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Human Capital Analysis of Malaysia

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Published: Fri, 01 Dec 2017

  • ERIC TEH YEW HONG

Introduction

A country’s economic is closely linked to the existence of what types of human capital within a society or a country, this is because human capital has a large influence on the earnings and income distribution of an individual in a society or a citizen in a country. Thus, the key to success of a development program in a community or in any country is highly dependent on the “quality of human capital” which is owned by the people in the country itself. Development of human capital is an important component to achieve economic growth and development of a country. One of the characteristic of the developed nation is the existence of the country’s human capital which is based on high level of it education. To transform into an ICT-driven and knowledge- based society, Malaysia knowing that highly skilled, well-educated and healthy workforce is needed to achieve high income nation at the year 2020. For the purpose to reaching above objective, the public and private should be encouraged in the use of knowledge-oriented service and also have the value-added to allow competing and surviving in the new economic era in this age of globalization, with the planning related to the development of human capital as a key strategy in achieving to make a country as a developed nation. Government has worked hard to achieve this goal. Completion of the assignment is done by compare available data in health-care and education related metric statistical indicators.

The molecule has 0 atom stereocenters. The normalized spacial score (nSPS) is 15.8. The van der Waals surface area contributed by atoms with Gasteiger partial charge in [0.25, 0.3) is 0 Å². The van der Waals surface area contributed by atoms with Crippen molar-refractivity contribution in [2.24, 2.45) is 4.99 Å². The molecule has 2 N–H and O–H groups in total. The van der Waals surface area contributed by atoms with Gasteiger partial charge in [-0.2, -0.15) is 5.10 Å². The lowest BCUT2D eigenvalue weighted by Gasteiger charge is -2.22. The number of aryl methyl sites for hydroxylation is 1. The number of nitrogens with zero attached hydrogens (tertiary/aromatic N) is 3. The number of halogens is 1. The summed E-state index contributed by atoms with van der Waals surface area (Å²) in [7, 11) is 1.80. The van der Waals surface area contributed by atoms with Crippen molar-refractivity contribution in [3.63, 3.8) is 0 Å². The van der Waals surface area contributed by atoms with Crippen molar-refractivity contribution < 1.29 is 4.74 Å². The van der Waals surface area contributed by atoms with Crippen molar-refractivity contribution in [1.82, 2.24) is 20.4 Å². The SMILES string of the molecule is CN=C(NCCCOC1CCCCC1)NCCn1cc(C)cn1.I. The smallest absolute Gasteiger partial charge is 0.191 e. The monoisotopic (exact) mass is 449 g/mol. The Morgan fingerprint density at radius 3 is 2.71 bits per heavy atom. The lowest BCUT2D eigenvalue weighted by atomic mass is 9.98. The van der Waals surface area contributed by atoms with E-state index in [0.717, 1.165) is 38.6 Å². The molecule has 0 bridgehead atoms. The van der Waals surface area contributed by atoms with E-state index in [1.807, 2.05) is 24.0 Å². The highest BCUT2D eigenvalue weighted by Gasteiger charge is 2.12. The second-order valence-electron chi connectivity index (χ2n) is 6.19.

Aim and objective

By using statistical tool to measure human capital : education and health development for Malaysia based on 2 category Health and Education .From the analysis , we want to see how well the development process in Malaysia compared to nearby developing countries. Besides, we want to how government policies influence human capital development.

Assumption and Limitation